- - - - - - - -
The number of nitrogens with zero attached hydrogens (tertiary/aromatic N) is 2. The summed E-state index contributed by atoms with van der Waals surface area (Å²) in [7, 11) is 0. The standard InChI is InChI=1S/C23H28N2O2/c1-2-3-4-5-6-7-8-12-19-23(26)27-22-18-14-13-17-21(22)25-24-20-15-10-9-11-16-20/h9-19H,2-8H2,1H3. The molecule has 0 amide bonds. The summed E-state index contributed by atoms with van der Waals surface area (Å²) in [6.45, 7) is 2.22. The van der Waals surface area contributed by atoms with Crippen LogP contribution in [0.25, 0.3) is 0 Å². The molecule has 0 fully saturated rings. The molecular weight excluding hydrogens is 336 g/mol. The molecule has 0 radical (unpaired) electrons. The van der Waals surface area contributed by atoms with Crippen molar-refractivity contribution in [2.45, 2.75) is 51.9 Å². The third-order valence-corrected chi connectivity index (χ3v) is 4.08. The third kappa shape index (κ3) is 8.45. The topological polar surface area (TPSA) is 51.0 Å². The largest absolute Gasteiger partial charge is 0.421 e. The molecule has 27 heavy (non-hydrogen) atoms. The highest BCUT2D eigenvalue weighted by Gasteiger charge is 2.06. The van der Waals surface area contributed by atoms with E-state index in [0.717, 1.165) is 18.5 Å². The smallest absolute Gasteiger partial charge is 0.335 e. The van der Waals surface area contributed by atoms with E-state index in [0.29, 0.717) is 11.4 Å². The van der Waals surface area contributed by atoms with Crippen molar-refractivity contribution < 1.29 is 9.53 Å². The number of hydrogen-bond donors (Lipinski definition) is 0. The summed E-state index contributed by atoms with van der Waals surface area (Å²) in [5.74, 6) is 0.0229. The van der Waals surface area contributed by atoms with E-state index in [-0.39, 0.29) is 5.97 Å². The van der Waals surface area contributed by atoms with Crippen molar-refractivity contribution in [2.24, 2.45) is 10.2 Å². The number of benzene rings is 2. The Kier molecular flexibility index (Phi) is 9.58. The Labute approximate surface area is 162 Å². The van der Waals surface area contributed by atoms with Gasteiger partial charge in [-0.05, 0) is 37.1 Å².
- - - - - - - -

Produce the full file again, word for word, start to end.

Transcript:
The number of nitrogens with zero attached hydrogens (tertiary/aromatic N) is 2. The summed E-state index contributed by atoms with van der Waals surface area (Å²) in [7, 11) is 0. The standard InChI is InChI=1S/C23H28N2O2/c1-2-3-4-5-6-7-8-12-19-23(26)27-22-18-14-13-17-21(22)25-24-20-15-10-9-11-16-20/h9-19H,2-8H2,1H3. The molecule has 0 amide bonds. The summed E-state index contributed by atoms with van der Waals surface area (Å²) in [6.45, 7) is 2.22. The van der Waals surface area contributed by atoms with Crippen LogP contribution in [0.25, 0.3) is 0 Å². The molecule has 0 fully saturated rings. The molecular weight excluding hydrogens is 336 g/mol. The molecule has 0 radical (unpaired) electrons. The van der Waals surface area contributed by atoms with Crippen molar-refractivity contribution in [2.45, 2.75) is 51.9 Å². The third-order valence-corrected chi connectivity index (χ3v) is 4.08. The third kappa shape index (κ3) is 8.45. The topological polar surface area (TPSA) is 51.0 Å². The largest absolute Gasteiger partial charge is 0.421 e. The molecule has 27 heavy (non-hydrogen) atoms. The highest BCUT2D eigenvalue weighted by Gasteiger charge is 2.06. The van der Waals surface area contributed by atoms with E-state index in [0.717, 1.165) is 18.5 Å². The smallest absolute Gasteiger partial charge is 0.335 e. The van der Waals surface area contributed by atoms with E-state index in [0.29, 0.717) is 11.4 Å². The van der Waals surface area contributed by atoms with Crippen molar-refractivity contribution < 1.29 is 9.53 Å². The number of hydrogen-bond donors (Lipinski definition) is 0. The summed E-state index contributed by atoms with van der Waals surface area (Å²) in [5.74, 6) is 0.0229. The van der Waals surface area contributed by atoms with E-state index in [-0.39, 0.29) is 5.97 Å². The van der Waals surface area contributed by atoms with Crippen molar-refractivity contribution in [2.24, 2.45) is 10.2 Å². The number of benzene rings is 2. The Kier molecular flexibility index (Phi) is 9.58. The Labute approximate surface area is 162 Å². The van der Waals surface area contributed by atoms with Gasteiger partial charge in [-0.05, 0) is 37.1 Å².